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Yesterday, I analyzed whether having a great quarterback is more important than ever when it comes to winning it all. The evidence provides a straightforward answer: no.

Today I want to examine the question from another perspective: what about how the eventual Super Bowl-winning quarterback looked prior to the season? From ’99 to ’02, we had four straight quarterbacks come out of nowhere to win the Super Bowl. In 1998, Kurt Warner threw 11 passes. In ’99, Warner won the Super Bowl, while Trent Dilfer ranked 29th among qualifying passers in ANY/A. But in 2000, Dilfer won the Super Bowl, while Tom Brady threw just three passes. In 2001, Brady won the Super Bowl, while a 33-year-old Brad Johnson looked past his prime, as he ranked 24th in ANY/A; the next year, of course, Johnson won the Super Bowl.

Nobody even thought about Warner or Brady in May of the year they won their first Super Bowls, and Dilfer and Johnson were veterans who did not fit within any definition of the words “great quarterback.” And yet, for four straight years, they shocked the football world.

So I wondered: how did each passer rank the year before they won the Super Bowl? A brief departure:

  • Jeff Hostetler and Doug Williams each started just two games in 1990 and 1987, respectively, but both won the Super Bowl. Neither played much in the year before they won the Super Bowl, either. For purposes of this study, I am going to use Phil Simms and Jay Schroeder as the starting quarterbacks of the ’90 Giants and ’87 Redskins, although using Hostetler and Williams obviously makes the case even stronger for the “come out of nowhere” theory.
  • Earl Morrall led the first 4th quarter comeback in Super Bowl history, but because Johnny Unitas was both the Colts starter for nearly all of 1970, and the starter in Super Bowl V, I am listing Unitas as the quarterback for that Colts team. Morrall does, however, get credit as the 1972 Dolphins quarterback, which is consistent with giving Simms and Schroeder credit.

Failed to Qualify

In addition to Warner and Brady (and ignoring Hostetler and Williams), there were 7 other quarterbacks who failed to register enough attempts to qualify for the passing crown the year before they won the Super Bowl. That includes 5 straight quarterbacks in the early ’70s.

In 1970, Roger Staubach was the backup to Craig Morton, but Staubach won the championship with an all-time great season the next year. In ’71, Morrall was the backup to Bob Griese, but Morrall was the main starter for the ’72 Dolphins due to Griese’s injury. And that means Griese ’72 makes our list, too, since Griese won it all in ’73. Terry Bradshaw in 1973 had just 180 pass attempts, so he didn’t have the 196 passes necessary to qualify for the passing crown (but he was so bad that if he did qualify, he would have ranked just 21st out of 24 passers in ANY/A). The next year he started 7 of 14 games for the ’74 Steelers but ranked 2nd on the team in pass attempts with just 148; as a result, he doesn’t have enough attempts to qualify when looking at Year N-1 performances, which is relevant since the ’75 Steelers won it all. So the ’71 Cowboys, ’72 Dolphins, ’73 Dolphins, ’74 Steelers, and ’75 Steelers all get labeled as having starting quarterbacks who the year before, did not have enough pass attempts to qualify for the passing crown.

The other two quarterbacks are Jim Plunkett and Jim McMahon. In 1979, Plunkett threw 15 passes for the Raiders and was viewed as a draft bust; a year later, he won the Super Bowl. In 1984, McMahon suffered a season-ending injury after just 143 attempts.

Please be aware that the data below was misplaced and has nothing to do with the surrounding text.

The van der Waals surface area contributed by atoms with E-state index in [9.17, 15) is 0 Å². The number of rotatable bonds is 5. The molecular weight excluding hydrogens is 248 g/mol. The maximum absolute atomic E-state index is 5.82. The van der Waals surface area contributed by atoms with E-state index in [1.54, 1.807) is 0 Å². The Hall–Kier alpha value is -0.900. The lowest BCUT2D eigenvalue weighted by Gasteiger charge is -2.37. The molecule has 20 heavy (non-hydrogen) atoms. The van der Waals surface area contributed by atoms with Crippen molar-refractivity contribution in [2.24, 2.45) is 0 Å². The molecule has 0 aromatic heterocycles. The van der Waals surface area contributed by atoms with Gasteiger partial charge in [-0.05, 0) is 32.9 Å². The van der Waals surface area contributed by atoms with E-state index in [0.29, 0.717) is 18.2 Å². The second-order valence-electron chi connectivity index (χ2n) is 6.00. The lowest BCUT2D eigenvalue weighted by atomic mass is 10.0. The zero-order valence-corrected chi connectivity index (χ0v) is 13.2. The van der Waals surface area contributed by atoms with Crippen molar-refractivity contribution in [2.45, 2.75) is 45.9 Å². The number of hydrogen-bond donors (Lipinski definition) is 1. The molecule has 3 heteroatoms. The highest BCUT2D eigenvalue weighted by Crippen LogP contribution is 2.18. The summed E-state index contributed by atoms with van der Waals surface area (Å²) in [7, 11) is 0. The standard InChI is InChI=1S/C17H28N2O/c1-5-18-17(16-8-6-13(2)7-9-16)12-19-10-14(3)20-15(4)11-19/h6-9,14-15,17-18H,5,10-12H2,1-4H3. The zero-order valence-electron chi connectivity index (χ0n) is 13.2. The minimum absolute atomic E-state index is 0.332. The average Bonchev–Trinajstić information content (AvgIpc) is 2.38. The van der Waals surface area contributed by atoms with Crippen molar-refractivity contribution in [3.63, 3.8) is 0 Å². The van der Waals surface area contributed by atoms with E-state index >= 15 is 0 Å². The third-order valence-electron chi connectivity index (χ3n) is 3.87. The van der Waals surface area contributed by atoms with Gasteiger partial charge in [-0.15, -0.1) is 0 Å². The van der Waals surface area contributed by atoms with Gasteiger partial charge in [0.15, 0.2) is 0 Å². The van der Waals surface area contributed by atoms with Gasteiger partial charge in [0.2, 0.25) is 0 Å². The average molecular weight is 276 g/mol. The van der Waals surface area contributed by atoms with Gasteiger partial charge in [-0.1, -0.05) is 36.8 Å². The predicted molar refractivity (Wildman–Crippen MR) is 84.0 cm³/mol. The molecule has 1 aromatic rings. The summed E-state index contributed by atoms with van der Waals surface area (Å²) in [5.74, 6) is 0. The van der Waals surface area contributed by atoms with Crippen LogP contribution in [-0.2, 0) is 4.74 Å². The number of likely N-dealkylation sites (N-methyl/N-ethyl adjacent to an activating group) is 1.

Qualifying Passers

That leaves 42 Super Bowl-winning quarterbacks who registered enough pass attempts to qualify for the passing crown in the prior year. How did those quarterbacks rank in ANY/A?

    40 percent (17 of 42) ranked in the top 5, with five ranking first overall.
    An additional 31 percent (13 of 42) ranked in the top 10.
    An additional 14 percent (6 of 42) ranked in the top 15.

That means 6 quarterbacks ranked outside of the top 15 in ANY/A and then won the Super Bowl: two are Dilfer and Johnson, as mentioned earlier. The other four?

Eli Manning ranked 19th in ANY/A in 2006, Tom Brady ranked 18th in ANY/A in 2002, Joe Flacco ranked 17th in ANY/A in 2011, and Johnny Unitas ranked 16th in ANY/A in 1969. Now, Brady and Unitas aren’t exactly obvious counters to the argument that you don’t need a great quarterback to win it all, but some perspective is key.

In May 1970, Unitas was a 36-year-old veteran who just went 7-5 with 12 touchdowns and 20 interceptions, a year after missing most of the season with an injury. He looked washed up, and the odds would have been long that he would go on to win a Super Bowl.

In May 2003, Brady and the Patriots still viewed with skepticism: a year after shocking the world, New England missed the playoffs entirely, after losing a de facto play-in game for the division title, at home, to the Jets. Brady himself ranked 19th out of 35 qualifying passers in ANY/A.

Finally, here’s the same information in table form. As always, please leave your thoughts in the comments.

YearTeamQBN-1 ANY/A Rk
1966GNBBart Starr3
1967GNBBart Starr1
1968NYJJoe Namath8
1969KANLen Dawson1
1970BALJohnny Unitas16
1971DALRoger Staubach
1972MIAEarl Morrall
1973MIABob Griese
1974PITTerry Bradshaw
1975PITTerry Bradshaw
1976OAKKen Stabler10
1977DALRoger Staubach5
1978PITTerry Bradshaw5
1979PITTerry Bradshaw3
1980OAKJim Plunkett
1981SFOJoe Montana8
1982WASJoe Theismann13
1983RAIJim Plunkett12
1984SFOJoe Montana4
1985CHIJim McMahon
1986NYGPhil Simms8
1987WASJay Schroeder9
1988SFOJoe Montana2
1989SFOJoe Montana7
1990NYGPhil Simms12
1991WASMark Rypien8
1992DALTroy Aikman11
1993DALTroy Aikman3
1994SFOSteve Young1
1995DALTroy Aikman4
1996GNBBrett Favre1
1997DENJohn Elway7
1998DENJohn Elway5
1999STLKurt Warner
2000BALTrent Dilfer29
2001NWETom Brady
2002TAMBrad Johnson24
2003NWETom Brady18
2004NWETom Brady9
2005PITBen Roethlisberger7
2006INDPeyton Manning1
2007NYGEli Manning19
2008PITBen Roethlisberger7
2009NORDrew Brees2
2010GNBAaron Rodgers6
2011NYGEli Manning13
2012BALJoe Flacco17
2013SEARussell Wilson7
2014NWETom Brady14
2015DENPeyton Manning4
2016NWETom Brady4
  • sacramento gold miners

    Brad Johnson was a better QB than Trent Dilfer, but if the Bucs and Ravens had been involved in tight Super Bowls, not having an elite QB would have been an issue. Both were older than Tom Brady, and while we could not have predicted Brady’s ascent after the 2001 season, he did have more upside.

  • Of the 52 QBs, how many didn’t appear to be a franchise QB entering the season?

    These four are clear

    99 Kurt Warner
    01 Tom Brady
    00 Dilfer